Why is this happening in the United States and not elsewhere?
In sharp contrast to the commotion in the United States, Europe has rolled out 5G without any impact on aviation. Some critical technical details make the difference. In the 3.4 to 3.8 GHz frequency range, European wireless carriers have launched new 5G services. A spectrum of radio waves between 3.7 and 3.98 GHz, which is a quicker range and closer to the spectrum utilized by radar altimeters, is being used in the United States to roll out 5G service in the United States.

And, according to the FAA, that’s too close for comfort.
Other countries are also using other mitigating tactics to prevent interference, such as restricting the placement of 5G antennas near airfields and requiring them to be tilted downward to limit potential interference with aircraft. As for how to remedy the United States’ woes, Nicholas Calio, president and CEO of Airlines for America, weighed in on the press: “The fix basically is working out where the bandwidth is, the amount of power used, the tilt of the antennas, the placement of the antennas,” he said. “There are mitigations that can be put in place, it’s just going to take time to do it. The fix can be almost immediate — tower by tower.”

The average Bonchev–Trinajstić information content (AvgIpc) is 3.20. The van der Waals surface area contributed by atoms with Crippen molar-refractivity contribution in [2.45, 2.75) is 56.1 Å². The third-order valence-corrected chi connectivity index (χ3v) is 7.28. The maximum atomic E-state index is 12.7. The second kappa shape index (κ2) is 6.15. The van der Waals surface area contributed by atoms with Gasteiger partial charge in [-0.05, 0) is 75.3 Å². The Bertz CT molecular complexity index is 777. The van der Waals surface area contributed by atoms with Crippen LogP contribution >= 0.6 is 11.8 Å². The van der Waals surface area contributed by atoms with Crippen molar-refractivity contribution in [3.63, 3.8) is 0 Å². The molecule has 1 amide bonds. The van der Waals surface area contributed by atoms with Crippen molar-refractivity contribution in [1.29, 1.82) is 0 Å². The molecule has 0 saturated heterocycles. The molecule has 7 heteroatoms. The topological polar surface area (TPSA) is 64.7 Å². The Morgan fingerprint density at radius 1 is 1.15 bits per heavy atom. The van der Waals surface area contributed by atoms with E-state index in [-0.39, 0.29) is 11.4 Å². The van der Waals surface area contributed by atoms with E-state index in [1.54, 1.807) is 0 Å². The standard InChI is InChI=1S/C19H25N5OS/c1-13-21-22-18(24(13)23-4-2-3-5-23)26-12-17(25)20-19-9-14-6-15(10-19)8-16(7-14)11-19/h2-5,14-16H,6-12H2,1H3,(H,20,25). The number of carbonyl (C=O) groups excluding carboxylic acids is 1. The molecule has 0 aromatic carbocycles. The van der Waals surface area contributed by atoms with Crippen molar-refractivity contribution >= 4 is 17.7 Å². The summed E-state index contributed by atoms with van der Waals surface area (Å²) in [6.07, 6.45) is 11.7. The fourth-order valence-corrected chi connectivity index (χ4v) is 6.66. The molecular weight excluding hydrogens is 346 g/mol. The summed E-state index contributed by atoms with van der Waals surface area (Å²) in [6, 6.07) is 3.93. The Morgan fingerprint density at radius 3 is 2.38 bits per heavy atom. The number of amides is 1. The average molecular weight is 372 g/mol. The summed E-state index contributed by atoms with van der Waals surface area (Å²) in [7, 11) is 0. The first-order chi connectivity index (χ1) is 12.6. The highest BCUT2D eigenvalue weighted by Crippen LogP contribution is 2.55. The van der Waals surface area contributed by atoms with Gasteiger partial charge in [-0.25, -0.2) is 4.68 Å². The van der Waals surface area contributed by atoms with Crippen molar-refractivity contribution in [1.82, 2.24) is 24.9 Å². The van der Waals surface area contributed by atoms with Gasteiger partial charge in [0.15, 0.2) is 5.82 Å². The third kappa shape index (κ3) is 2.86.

Who’s to blame?
That’s not entirely clear.
AT&T and Verizon pinned much of the blame on the Federal Aviation Administration in statements on Tuesday.